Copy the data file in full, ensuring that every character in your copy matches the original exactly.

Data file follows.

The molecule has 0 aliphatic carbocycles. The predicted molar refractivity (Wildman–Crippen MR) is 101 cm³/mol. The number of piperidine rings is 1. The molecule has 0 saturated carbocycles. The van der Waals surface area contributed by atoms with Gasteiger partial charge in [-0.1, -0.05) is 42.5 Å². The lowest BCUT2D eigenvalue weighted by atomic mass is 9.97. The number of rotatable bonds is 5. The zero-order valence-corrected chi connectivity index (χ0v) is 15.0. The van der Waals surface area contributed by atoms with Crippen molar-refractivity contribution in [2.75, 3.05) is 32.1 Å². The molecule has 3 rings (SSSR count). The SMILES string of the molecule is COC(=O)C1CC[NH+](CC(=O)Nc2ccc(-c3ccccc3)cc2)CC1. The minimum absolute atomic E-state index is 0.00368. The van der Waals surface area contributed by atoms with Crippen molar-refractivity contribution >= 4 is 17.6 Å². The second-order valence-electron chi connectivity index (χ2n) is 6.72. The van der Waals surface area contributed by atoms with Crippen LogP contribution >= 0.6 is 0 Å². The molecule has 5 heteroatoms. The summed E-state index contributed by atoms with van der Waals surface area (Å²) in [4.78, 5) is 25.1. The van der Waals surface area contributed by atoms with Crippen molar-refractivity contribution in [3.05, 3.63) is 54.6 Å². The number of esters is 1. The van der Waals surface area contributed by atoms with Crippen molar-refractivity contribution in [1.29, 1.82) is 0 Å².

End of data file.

The molecule has 0 aliphatic carbocycles. The predicted molar refractivity (Wildman–Crippen MR) is 101 cm³/mol. The number of piperidine rings is 1. The molecule has 0 saturated carbocycles. The van der Waals surface area contributed by atoms with Gasteiger partial charge in [-0.1, -0.05) is 42.5 Å². The lowest BCUT2D eigenvalue weighted by atomic mass is 9.97. The number of rotatable bonds is 5. The zero-order valence-corrected chi connectivity index (χ0v) is 15.0. The van der Waals surface area contributed by atoms with Crippen molar-refractivity contribution in [2.75, 3.05) is 32.1 Å². The molecule has 3 rings (SSSR count). The SMILES string of the molecule is COC(=O)C1CC[NH+](CC(=O)Nc2ccc(-c3ccccc3)cc2)CC1. The minimum absolute atomic E-state index is 0.00368. The van der Waals surface area contributed by atoms with Crippen molar-refractivity contribution >= 4 is 17.6 Å². The second-order valence-electron chi connectivity index (χ2n) is 6.72. The van der Waals surface area contributed by atoms with Crippen LogP contribution >= 0.6 is 0 Å². The molecule has 5 heteroatoms. The summed E-state index contributed by atoms with van der Waals surface area (Å²) in [4.78, 5) is 25.1. The van der Waals surface area contributed by atoms with Crippen molar-refractivity contribution in [3.05, 3.63) is 54.6 Å². The number of esters is 1. The van der Waals surface area contributed by atoms with Crippen molar-refractivity contribution in [1.29, 1.82) is 0 Å².